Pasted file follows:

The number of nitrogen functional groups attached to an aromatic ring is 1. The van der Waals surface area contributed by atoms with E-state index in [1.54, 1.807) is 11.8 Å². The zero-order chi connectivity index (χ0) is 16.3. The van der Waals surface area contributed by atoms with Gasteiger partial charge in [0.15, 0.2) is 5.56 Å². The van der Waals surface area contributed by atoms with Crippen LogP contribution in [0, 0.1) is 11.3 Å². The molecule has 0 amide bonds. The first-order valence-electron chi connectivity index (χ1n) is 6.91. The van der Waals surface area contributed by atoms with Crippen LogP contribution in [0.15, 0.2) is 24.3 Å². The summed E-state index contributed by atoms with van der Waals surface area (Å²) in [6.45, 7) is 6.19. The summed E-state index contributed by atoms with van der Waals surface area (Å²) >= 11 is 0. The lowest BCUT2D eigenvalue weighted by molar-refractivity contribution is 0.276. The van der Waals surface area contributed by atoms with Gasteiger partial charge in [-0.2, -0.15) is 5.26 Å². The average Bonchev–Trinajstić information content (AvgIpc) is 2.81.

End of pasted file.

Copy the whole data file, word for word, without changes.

The number of nitrogen functional groups attached to an aromatic ring is 1. The van der Waals surface area contributed by atoms with E-state index in [1.54, 1.807) is 11.8 Å². The zero-order chi connectivity index (χ0) is 16.3. The van der Waals surface area contributed by atoms with Gasteiger partial charge in [0.15, 0.2) is 5.56 Å². The van der Waals surface area contributed by atoms with Crippen LogP contribution in [0, 0.1) is 11.3 Å². The molecule has 0 amide bonds. The first-order valence-electron chi connectivity index (χ1n) is 6.91. The van der Waals surface area contributed by atoms with Crippen LogP contribution in [0.15, 0.2) is 24.3 Å². The summed E-state index contributed by atoms with van der Waals surface area (Å²) in [6.45, 7) is 6.19. The summed E-state index contributed by atoms with van der Waals surface area (Å²) >= 11 is 0. The lowest BCUT2D eigenvalue weighted by molar-refractivity contribution is 0.276. The van der Waals surface area contributed by atoms with Gasteiger partial charge in [-0.2, -0.15) is 5.26 Å². The average Bonchev–Trinajstić information content (AvgIpc) is 2.81.